Feeling Stuck or Moving Up?
Have you ever experienced a decline in your social standing, such as feeling less respected in your life? Whatever the reason, losing social status can be a challenging experience. It can undermine overall well-being, as it reflects the image one has in the eyes of others. What is more, status loss can have detrimental consequences, particularly if a person feels stuck and unable to move up the social ladder. But did you know that your age and beliefs in upward mobility can play a role in how you react to such changes?
We asked over 6,500 people between 18 to 89 years of age about their experience of status loss, beliefs in opportunity and upward mobility, and their life satisfaction at the beginning and end of the study (between 3 months and 2 years later). We found that those who held stronger beliefs in their potential to enhance their social status in the future were less likely to report lower life satisfaction when they had experienced status loss. Specifically, our results showed that people who held beliefs in opportunity and believed that status differences are malleable experienced less impact on their well-being when facing status loss, than those who saw limited opportunities and perceived their social status position as immutable.
While this may seem not very surprising, our research also revealed that age plays a significant part in this association. Younger individuals (18-39 years) were more likely to hold beliefs in upward mobility and opportunity, and thus were better able to mitigate the negative effects of status loss on life satisfaction than adults who were older. From a lifespan perspective, these findings suggest that at a younger age people hold stronger upward mobility beliefs due to their stronger inclination towards growth. These beliefs may act as a driving force for exploring new environments, overcoming setbacks, and accumulating experiences to optimize future outcomes.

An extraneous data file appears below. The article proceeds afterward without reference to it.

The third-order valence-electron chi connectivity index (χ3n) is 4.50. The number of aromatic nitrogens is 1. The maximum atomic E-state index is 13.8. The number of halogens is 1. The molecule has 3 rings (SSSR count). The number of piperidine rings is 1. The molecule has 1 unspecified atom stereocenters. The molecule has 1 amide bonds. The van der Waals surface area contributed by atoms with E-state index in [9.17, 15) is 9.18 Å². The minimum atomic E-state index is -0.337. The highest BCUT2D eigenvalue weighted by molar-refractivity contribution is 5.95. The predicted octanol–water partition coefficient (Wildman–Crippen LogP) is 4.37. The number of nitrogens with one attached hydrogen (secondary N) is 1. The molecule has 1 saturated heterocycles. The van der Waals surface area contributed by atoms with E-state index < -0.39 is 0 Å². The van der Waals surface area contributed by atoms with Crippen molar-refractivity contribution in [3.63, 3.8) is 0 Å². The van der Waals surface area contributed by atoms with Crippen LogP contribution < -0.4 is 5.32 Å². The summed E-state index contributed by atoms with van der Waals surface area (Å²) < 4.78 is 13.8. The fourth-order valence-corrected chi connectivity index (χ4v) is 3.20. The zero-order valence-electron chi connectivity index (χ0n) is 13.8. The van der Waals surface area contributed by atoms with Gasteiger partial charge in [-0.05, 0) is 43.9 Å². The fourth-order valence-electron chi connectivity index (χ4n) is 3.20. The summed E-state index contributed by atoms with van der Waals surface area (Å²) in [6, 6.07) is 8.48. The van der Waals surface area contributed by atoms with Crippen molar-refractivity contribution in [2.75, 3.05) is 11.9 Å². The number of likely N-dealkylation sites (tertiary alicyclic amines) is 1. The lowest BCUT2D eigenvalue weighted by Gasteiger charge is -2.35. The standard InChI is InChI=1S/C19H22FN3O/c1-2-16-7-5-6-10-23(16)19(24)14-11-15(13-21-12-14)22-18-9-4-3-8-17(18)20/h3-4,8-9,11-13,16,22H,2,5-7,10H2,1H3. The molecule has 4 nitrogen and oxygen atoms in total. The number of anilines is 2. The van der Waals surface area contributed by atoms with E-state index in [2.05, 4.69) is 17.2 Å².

By contrast, due to middle-aged and older individuals' stronger focus on maintenance and loss prevention, they were less likely to endorse beliefs in upward mobility and opportunity. In addition, as people age they may tend to withdraw from status-oriented goals and prioritize goals linked to emotional closeness and intimacy. This may render beliefs in upward mobility less adaptive during middle and later stages of life.
Thus, your beliefs in upward mobility and opportunity can play an important role in how you react to changes in social status. If you believe that you have the potential to improve your status in the future, losing social status might not have a severe impact. Nevertheless, as you age, you may become less inclined to endorse these beliefs and may instead adopt alternative strategies to deal with status loss.
But keep in mind that the protective effect of opportunity and upward mobility beliefs may only work in the short term. In the long run, such beliefs may prove to be counterproductive and even detrimental when people realize that their beliefs about upward mobility do not match reality.
Losing social status can be a challenging experience that can impact a person's overall well-being. However, one's status beliefs matter. Our results suggest that at least in the short term, maintaining a focus on future opportunities and potential for upward mobility may help to lessen the negative impact of status loss on life satisfaction.
For Further Reading
Weiss, D., & Blöchl, M. (2023). Loss of Social Status and Subjective Well-Being Across the Adult Life Span: Feeling Stuck or Moving Up? Social Psychological and Personality Science,0(0). https://doi.org/10.1177/19485506231162405
David Weiss is a senior lecturer in psychology at the University of Halle. His research interests include social identity, age stereotypes, and social hierarchies across the lifespan.